Peripheral T-cell Lymphomas (PTCL) are uncommon, but aggressive forms of non-Hodgkin lymphoma that develop from mature T cells, a type of white blood cell. The most prevalent subtypes include PTCL-NOS (not otherwise specified), AITL (angioimmunoblastic T-cell lymphoma), and ALCL (anaplastic large cell lymphoma). Patients with PTCL are usually treated with a combination of chemotherapy agents, mostly commonly CHOP (cyclophosphamide, adriamycin, vincristine and prednisone). With the exception of a rare variant called ALK-positive ALCL, only about a third of all patients could enjoy long-term disease-free survival, with most patients either having diseases resistant to treatment or recurrent after chemotherapy. As PTCL evolves, it becomes even more molecularly complex due to factors in the tumor microenvironment that make it hard to treat. Ongoing research has been performed in order to try and improve treatment options and increase overall survival for patients with this challenging disease.

To ultimately cripple tumors in patients with PTCL and eradicate the disease from the body, it’s necessary to target the molecular feature of PTCL that helps it grow. Leandro Cerchietti, M.D. Jia Ruan, M.D., Ph.D., and other collaborators from the Lymphoma Program at Weill Cornell Medicine and NewYork-Presbyterian are trying to do just that. New research conducted by the team has shown positive results for this hard-to-treat cancer.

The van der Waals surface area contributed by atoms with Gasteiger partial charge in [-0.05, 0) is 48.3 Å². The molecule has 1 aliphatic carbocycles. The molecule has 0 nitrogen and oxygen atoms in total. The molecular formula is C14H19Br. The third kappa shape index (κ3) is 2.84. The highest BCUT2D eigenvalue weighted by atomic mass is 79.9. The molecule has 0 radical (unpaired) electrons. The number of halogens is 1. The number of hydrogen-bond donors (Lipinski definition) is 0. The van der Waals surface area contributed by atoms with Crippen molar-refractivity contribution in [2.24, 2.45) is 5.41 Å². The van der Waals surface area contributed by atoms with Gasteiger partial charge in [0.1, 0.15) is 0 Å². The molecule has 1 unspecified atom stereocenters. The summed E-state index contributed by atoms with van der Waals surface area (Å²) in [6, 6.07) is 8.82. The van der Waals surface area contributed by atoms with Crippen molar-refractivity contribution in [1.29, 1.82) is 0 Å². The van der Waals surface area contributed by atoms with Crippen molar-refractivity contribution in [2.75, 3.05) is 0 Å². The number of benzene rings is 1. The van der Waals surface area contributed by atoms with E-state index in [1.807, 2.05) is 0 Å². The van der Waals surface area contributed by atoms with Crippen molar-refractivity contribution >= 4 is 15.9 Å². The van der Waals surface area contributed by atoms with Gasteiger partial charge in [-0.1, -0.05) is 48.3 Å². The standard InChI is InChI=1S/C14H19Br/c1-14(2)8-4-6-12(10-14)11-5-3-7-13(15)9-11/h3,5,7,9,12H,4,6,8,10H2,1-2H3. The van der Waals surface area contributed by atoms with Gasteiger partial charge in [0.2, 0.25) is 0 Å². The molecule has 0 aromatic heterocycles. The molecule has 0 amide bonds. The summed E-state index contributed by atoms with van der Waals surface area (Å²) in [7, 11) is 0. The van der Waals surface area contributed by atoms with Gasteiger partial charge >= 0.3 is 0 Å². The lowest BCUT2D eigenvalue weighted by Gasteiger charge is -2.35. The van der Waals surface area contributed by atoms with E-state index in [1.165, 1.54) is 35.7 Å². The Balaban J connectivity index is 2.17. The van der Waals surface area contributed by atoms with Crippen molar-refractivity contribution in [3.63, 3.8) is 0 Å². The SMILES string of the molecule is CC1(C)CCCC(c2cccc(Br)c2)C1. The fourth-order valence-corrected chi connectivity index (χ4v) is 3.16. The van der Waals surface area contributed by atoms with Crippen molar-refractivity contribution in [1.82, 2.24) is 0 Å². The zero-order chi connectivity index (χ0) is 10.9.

Dr. Cerchietti and his research group have discovered that PTCL are sensitive to THZ1, a drug that targets transcription, the first step during gene expression when DNA is copied into RNA. THZ1 was developed by Dr. Nathanael S. Gray and collaborators from the Dana-Farber Cancer Institute. THZ1 works by stopping an enzyme called CDK7 (cyclin-dependent kinase 7) that controls the transcription of lymphoma genes. This interference changes the cells and primes the tumor to better respond to biologic agents, such as BCL2 inhibitors.

For this work, Dr. Cerchietti’s Lab established a collaboration with Drs. Nathanael S. Gray from Dana-Farber and Graciela Cremaschi from the Institute for Biomedical Research and the National Research Council of Argentina. After testing more than 120 FDA-approved compounds and new biologic agents from the Developmental Therapeutics Program, Division of Cancer Treatment and Diagnosis, National Cancer Institute, National Institutes of Health and the Meyer Cancer Center Pre-Clinical Oncology Pharmacy, the investigators found that PTCL are susceptible to inhibitors of the proteasome, epigenetic drugs and compounds that target transcription, like THZ1.